Communications kernel -> userland
Pawel Jakub Dawidek
nick at garage.freebsd.pl
Mon Jul 21 12:01:38 PDT 2003
On Mon, Jul 21, 2003 at 02:20:40PM -0400, Robert Watson wrote:
+> For one of our research projects, here at NAI, we did a fair amount of
+> userland network code prototyping. We started out with IPDIVERT, then
+> pushed down to BPF using a partial network stack in userspace. We've
+> found it's a lot easier on competent network developers who are unfamiliar
+> with the FreeBSD kernel code, not to mention easier on debugging. We
+> never got so far on that project as to do shared memory between the kernel
+> and userspace, but I know that that's been done by at least a couple of
+> companies at various points to reduce copying and context switch costs for
+> userspace test frameworks. One of the things I'd really like to see if
+> some decent "throw packets between kernel and userspace" primitive bits,
+> such that the kernel has a useful and logical way to expose buffer data
+> into directly mapped user pages, and an appropriate notification and
+> management system to reuse memory, etc. Something that looks a bit like
+> the relationship between kernel device drivers and devices when it comes
+> to DMA management. Do you know if any such framework exists?
+> (Specifically targetted at exposing network packets...) (Ideally not
+> requiring privilege in the user process, nor involving nasty integrity or
+> confidentiality problems :-)
It will be cool to have something like this:
mark(vm_map_t map, vm_offset_t start, vm_offset_t end);
unmark(vm_map_t map, vm_offset_t start, vm_offset_t end);
It will be used instead of copyin()/copyout() functions.
For example syscall is marking some range with mark() function.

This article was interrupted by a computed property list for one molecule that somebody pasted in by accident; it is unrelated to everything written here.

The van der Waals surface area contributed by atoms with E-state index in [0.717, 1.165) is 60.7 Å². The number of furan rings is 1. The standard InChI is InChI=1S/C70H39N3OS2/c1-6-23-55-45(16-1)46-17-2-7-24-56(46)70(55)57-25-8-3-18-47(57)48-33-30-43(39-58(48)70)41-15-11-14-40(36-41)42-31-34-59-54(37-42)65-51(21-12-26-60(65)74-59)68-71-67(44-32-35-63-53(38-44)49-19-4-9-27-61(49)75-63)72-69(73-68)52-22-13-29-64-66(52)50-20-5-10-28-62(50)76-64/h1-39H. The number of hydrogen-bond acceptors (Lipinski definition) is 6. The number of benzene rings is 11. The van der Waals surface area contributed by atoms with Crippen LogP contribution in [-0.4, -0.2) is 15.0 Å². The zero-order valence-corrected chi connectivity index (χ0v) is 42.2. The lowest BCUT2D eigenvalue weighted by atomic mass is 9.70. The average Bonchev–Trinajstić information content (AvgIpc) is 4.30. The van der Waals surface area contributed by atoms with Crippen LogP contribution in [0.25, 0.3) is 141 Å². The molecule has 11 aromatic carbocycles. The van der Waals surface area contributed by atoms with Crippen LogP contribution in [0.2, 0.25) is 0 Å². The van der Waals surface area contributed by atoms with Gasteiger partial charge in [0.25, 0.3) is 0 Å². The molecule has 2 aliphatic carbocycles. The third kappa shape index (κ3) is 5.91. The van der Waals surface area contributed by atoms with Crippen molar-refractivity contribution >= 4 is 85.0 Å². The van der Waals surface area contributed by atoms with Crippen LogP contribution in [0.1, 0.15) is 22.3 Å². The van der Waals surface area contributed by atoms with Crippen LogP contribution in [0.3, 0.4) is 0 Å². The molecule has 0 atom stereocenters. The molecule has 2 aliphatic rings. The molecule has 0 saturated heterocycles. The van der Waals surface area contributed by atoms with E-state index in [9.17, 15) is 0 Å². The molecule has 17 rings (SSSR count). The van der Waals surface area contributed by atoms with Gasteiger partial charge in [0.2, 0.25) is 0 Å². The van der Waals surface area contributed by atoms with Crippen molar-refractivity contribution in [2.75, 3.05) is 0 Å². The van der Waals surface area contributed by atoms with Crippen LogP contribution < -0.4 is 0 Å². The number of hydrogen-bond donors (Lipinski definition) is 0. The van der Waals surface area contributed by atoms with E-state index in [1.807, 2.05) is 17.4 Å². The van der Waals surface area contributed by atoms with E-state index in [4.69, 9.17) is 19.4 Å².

For now on this range isn't accessable from userland. If process will
try to write to this page, page is copied (copy-on-write).
If this page will be modified by kernel it will be marked as MODIFIED.
Now when syscall will call unmark() on this range we could get two
1. Page is marked as MODIFIED (by kernel) so userland copy
of this page (if it exists of course) is destroyed and
this page will be putted in its place.
This is replacement for copyin() and then copyout() or
2. Page isn't marked as MODIFIED, so kernel version of page
is destroyed (is there is userland version).
This is replacement for just copyin().
There could be other ways. Thread/process could be locked if it is trying
to access memory marked with mark() function. And this, I think, don't hit
performance, because this happends really rarely. So maybe it is better to
lock thread for a moment instead of doplicating page, but I don't think so.
Pawel Jakub Dawidek pawel at dawidek.net
UNIX Systems Programmer/Administrator http://garage.freebsd.pl
Am I Evil? Yes, I Am! http://cerber.sourceforge.net
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